If you update an entire allocation, then the time and energy cost of doing so is not much more than the cost of a fresh write. But DataStore lets you update just a part of an allocation; say, one integer in the middle of an allocation of 13 integers. In this case, the update will read the unchanged values from the flash and write it with the changed value to an unused location. Since reading from flash takes more time and energy than reading from main memory, this will be more costly than updating all 13 values from main memory.

Eventually, of course, you'll run out of unused space for a new allocation, in which case the invalid allocation space has to be converted to unused space. The DataStore garbage collector, described below, is invoked to free up unused space.

We want to be able to recover our data after a reboot. DataStore does not keep a directory structure in the flash. Instead, it can scan the flash, recover the allocations and make them available to you. So you can, for example, have one program that collects data, storing it with DataStore, and have another program that reads the data and exfiltrates it to a host PC.

For an example of how to use DataStore, see the Persistent Data Storage app note.

Flash Memory Structure

In the discussion so far, we've mentioned valid allocations, invalid allocations, and unused space. For technical reasons, an allocation cannot span a block. There are some implications that arise from this. First, the maximum size is that of a block, minus the size required for an allocation header (16 bytes). As a block fills up, there might not be room for the next new allocation. In that case, the new allocation will go into the beginning of the next block. However, the space that's left over in the previous block must be dealt with. If it's at least the size of an allocation header, it will be marked as a dummy allocation. If it's smaller, then the unused space will be added to the allocation (whether invalid or not) that's just before it in memory. Later, during garbage collection, the dummy allocations will be converted back to unused space.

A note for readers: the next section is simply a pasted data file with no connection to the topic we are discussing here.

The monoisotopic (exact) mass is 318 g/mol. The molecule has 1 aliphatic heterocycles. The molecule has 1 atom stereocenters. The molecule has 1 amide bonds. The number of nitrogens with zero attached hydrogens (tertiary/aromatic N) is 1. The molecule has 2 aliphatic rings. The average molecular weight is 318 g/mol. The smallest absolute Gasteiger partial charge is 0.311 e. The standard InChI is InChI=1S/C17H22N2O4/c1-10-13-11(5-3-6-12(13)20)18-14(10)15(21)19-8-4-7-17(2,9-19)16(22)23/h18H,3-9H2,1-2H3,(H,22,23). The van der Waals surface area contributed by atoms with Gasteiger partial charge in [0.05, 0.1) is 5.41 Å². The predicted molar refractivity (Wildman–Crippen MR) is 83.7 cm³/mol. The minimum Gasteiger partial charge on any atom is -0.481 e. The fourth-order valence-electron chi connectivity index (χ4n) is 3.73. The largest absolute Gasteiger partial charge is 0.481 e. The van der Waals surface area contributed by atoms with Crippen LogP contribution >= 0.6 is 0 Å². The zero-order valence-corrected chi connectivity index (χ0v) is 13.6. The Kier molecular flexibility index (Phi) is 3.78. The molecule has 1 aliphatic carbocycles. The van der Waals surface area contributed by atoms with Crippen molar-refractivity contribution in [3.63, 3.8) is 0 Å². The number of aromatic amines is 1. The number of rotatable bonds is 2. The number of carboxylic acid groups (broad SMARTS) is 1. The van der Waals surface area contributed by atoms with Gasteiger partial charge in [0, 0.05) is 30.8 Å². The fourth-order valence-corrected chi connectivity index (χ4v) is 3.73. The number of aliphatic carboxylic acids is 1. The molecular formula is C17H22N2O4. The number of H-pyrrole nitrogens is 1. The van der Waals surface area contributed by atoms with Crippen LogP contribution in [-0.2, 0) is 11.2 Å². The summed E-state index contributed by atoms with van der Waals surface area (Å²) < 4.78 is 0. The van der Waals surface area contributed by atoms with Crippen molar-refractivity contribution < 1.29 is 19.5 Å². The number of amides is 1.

As you can see, the allocation and updating processes proceed forward in flash until such time as garbage collection is called for. Hence this approach is sometimes called a "log file structure" because it resembles a logging system that always writes new data without going back and rewriting previous stuff.

With this understanding, we can define the DataStore Invariant.

DataStore Invariant

The following conditions must hold whenever the DataStore is not being actively modified:

  • Every location in the flash is included in exactly one of the following:
    • A valid allocation.
    • An invalid allocation.
    • A dummy allocation.
    • Unused space.
  • If a block begins with unused space then the entire block is unused space.

The last condition is present for the sake of efficiency. When scanning the memory for existing allocations, this lets DataStore check the first byte of a block and decide whether to scan it or skip it.

Of course, the invariant can be temporarily violated during the execution of a DataStore method that modifies the memory.